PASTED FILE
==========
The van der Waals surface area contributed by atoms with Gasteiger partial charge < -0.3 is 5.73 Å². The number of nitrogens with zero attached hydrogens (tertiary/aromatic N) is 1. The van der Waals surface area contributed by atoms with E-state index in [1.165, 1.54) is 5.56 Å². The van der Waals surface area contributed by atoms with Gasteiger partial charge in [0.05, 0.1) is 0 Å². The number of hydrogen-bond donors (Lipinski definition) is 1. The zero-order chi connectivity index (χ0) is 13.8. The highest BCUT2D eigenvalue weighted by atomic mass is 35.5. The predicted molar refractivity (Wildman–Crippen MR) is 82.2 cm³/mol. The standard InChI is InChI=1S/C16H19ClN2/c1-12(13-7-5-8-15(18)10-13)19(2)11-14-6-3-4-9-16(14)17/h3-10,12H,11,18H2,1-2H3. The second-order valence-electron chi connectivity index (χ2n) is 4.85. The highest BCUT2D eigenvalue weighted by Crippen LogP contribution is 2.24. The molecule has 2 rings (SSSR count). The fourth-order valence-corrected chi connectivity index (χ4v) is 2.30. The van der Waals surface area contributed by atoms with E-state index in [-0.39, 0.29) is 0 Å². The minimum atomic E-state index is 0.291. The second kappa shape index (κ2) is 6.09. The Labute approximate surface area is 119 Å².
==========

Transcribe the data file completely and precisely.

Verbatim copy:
The van der Waals surface area contributed by atoms with Gasteiger partial charge < -0.3 is 5.73 Å². The number of nitrogens with zero attached hydrogens (tertiary/aromatic N) is 1. The van der Waals surface area contributed by atoms with E-state index in [1.165, 1.54) is 5.56 Å². The van der Waals surface area contributed by atoms with Gasteiger partial charge in [0.05, 0.1) is 0 Å². The number of hydrogen-bond donors (Lipinski definition) is 1. The zero-order chi connectivity index (χ0) is 13.8. The highest BCUT2D eigenvalue weighted by atomic mass is 35.5. The predicted molar refractivity (Wildman–Crippen MR) is 82.2 cm³/mol. The standard InChI is InChI=1S/C16H19ClN2/c1-12(13-7-5-8-15(18)10-13)19(2)11-14-6-3-4-9-16(14)17/h3-10,12H,11,18H2,1-2H3. The second-order valence-electron chi connectivity index (χ2n) is 4.85. The highest BCUT2D eigenvalue weighted by Crippen LogP contribution is 2.24. The molecule has 2 rings (SSSR count). The fourth-order valence-corrected chi connectivity index (χ4v) is 2.30. The van der Waals surface area contributed by atoms with E-state index in [-0.39, 0.29) is 0 Å². The minimum atomic E-state index is 0.291. The second kappa shape index (κ2) is 6.09. The Labute approximate surface area is 119 Å².